In contrast to the U.S., Bret Stephens points out, is Japan. Its birth rate is very low. Its life expectancy is very high. Its immigration is very low. As a result, Japan has an aging, declining population. “Japan’s population shrank by nearly a million between 2010 and 2015, the first absolute decline since census-taking began in the 1920s. On current trend the [current] population [of 127 million] will fall to 97 million by the middle of the century. Barely 10% of Japanese will be children. The rest of the population will divide almost evenly between working-age adults and the elderly.”
Moreover, as “Morgan Stanley’s Ruchir Sharma has noted, lousy demographics mean a lousy economy.. . . In 2016, Japan’s growth rate was 1%—and that was a relatively good year by recent standard. . . . The average rate of GDP growth in countries with shrinking working-age populations is only 1.5%.”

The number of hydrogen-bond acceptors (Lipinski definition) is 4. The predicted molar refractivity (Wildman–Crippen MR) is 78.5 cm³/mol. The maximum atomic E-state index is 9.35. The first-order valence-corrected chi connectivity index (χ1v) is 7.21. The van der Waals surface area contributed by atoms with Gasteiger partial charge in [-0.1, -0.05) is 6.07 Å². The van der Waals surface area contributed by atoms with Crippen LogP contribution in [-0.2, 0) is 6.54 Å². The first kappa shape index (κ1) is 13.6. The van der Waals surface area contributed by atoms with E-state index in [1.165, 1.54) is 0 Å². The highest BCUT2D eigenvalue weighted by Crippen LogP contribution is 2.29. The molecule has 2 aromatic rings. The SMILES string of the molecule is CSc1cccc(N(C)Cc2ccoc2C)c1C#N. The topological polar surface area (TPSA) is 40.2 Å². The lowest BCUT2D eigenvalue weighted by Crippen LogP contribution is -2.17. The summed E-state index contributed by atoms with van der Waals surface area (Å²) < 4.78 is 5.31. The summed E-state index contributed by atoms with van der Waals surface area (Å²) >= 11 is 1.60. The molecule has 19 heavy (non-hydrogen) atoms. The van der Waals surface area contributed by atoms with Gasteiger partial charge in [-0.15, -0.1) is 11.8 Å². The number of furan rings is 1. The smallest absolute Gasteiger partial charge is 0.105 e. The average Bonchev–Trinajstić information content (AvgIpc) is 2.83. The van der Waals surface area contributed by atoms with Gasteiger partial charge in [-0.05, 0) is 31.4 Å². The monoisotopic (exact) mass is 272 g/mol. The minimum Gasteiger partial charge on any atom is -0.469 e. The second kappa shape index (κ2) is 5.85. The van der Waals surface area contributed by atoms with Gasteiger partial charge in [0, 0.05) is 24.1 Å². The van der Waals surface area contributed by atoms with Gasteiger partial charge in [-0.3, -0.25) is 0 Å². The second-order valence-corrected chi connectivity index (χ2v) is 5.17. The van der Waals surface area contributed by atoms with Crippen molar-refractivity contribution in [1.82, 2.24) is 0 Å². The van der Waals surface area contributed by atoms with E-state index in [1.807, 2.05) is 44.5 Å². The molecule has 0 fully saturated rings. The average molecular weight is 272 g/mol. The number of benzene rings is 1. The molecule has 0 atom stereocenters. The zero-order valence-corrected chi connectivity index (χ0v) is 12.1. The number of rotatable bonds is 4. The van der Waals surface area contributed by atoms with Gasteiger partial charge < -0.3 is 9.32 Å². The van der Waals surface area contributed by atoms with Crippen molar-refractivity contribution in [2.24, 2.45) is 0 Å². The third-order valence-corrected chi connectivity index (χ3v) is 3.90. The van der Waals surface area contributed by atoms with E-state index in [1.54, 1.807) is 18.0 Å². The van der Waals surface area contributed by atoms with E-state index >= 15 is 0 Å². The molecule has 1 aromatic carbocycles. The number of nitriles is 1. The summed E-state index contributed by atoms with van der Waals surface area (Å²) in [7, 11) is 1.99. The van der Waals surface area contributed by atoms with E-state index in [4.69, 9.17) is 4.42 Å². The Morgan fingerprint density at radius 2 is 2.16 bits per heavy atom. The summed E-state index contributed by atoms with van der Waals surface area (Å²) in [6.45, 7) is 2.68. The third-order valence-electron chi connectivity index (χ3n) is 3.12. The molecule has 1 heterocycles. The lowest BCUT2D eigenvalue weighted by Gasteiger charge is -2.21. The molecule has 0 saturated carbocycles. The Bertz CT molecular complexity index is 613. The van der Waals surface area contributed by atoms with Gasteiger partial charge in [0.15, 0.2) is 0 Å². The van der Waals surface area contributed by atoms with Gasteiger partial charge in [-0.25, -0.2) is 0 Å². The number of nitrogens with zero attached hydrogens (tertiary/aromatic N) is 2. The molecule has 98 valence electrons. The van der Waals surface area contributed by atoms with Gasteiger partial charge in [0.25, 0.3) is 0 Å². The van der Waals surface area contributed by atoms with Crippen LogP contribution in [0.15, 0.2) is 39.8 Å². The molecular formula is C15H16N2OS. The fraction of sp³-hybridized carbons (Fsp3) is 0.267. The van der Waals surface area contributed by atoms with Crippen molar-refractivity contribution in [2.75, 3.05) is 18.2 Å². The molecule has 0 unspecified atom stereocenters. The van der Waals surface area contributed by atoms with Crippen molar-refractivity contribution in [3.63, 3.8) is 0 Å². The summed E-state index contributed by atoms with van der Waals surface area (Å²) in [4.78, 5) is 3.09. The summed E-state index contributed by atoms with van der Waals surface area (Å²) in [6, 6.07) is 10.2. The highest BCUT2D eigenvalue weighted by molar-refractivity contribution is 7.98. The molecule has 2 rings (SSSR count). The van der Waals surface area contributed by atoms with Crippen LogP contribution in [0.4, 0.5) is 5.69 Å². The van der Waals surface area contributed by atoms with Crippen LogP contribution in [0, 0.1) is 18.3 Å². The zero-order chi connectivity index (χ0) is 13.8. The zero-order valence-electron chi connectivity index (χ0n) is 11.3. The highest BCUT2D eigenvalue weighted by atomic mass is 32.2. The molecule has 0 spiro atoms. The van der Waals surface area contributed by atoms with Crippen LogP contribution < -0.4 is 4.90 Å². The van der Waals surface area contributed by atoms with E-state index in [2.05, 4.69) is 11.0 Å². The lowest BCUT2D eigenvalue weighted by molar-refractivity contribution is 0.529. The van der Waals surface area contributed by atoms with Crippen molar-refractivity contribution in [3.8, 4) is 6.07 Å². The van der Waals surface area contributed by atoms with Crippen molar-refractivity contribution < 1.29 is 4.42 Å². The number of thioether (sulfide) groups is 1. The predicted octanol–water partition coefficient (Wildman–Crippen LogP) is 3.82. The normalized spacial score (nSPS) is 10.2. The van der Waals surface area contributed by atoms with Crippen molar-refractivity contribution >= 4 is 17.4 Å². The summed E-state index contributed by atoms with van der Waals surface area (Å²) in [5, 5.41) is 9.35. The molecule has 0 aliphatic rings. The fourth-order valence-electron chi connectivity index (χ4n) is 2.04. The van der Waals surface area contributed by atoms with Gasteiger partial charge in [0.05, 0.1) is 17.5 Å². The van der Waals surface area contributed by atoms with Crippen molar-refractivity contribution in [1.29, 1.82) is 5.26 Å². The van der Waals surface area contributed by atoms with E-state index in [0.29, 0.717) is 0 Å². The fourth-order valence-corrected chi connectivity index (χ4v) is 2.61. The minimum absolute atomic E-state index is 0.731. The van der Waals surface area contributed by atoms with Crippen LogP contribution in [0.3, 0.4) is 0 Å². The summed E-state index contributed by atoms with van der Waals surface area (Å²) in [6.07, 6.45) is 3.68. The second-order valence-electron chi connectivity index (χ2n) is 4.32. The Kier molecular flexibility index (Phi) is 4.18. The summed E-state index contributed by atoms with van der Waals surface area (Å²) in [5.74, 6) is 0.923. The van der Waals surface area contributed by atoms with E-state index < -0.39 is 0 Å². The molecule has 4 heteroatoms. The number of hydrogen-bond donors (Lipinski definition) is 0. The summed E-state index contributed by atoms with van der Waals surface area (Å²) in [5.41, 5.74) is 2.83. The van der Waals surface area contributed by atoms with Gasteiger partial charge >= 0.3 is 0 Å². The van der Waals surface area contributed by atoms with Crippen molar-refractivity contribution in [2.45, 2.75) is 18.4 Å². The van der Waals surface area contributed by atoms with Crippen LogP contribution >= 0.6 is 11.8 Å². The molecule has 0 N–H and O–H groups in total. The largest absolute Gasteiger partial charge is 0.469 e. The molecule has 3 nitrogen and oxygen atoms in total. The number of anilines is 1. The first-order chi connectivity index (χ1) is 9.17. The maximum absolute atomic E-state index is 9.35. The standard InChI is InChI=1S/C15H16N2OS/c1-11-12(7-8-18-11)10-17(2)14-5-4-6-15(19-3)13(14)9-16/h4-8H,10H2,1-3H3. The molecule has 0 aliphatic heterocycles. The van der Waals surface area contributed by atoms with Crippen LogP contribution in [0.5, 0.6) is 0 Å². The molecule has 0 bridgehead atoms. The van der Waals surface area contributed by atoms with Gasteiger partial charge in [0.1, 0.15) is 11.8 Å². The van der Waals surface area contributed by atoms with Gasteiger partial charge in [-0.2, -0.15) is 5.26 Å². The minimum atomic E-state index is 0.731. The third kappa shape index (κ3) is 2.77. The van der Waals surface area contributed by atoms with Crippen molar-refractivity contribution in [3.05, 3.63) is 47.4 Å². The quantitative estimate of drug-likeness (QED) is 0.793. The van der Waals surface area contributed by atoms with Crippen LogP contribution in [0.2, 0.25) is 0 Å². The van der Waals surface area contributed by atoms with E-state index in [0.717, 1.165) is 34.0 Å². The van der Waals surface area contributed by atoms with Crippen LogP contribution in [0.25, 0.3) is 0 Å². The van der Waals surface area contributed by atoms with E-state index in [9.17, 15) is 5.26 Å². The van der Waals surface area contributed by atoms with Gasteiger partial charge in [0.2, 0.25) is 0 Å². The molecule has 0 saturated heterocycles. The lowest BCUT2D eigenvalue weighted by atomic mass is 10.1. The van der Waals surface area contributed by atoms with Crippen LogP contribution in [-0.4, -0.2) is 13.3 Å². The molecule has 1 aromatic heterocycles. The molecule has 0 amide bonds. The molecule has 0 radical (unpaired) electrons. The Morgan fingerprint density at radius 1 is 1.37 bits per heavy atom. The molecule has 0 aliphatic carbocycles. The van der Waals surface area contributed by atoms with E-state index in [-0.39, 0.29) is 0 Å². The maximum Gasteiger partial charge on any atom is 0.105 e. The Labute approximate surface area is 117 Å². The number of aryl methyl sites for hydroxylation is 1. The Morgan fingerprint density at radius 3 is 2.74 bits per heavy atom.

In short, Stephens concludes, “Americans may need reminding that the culture of openness about which conservatives so often complain is our abiding strength. Openness to different ideas, foreign goods and new people. And their babies . . . are also made in God’s image.”
 Another example is New York Times columnist, Nicholas Kristof, whose father, Wladyslaw Krzysztofowicz, was born in Romania (now Ukraine) and who came to the U.S. in 1952 with the sponsorship of a Presbyterian church in Portland, Oregon after he had been arrested by the Gestapo in World War II and imprisoned in a Yugoslav concentration camp after the war. (Kristof, Mr. Trump, Meet My Family, N.Y. Times (Jan. 2, 2017).
 Krikorian, The Real Immigration Debate: Who to Let In and Why, W.S.J. (Mar. 24, 2017) The Center for Immigration Studies asserts that it is “an independent, non-partisan, non-profit, research organization. Since our founding in 1985, we have pursued a single mission – providing immigration policymakers, the academic community, news media, and concerned citizens with reliable information about the social, economic, environmental, security, and fiscal consequences of legal and illegal immigration into the United States.”
The Wall Street Journal has long been a strong voice for conservative policies and Republican candidates and office-holders.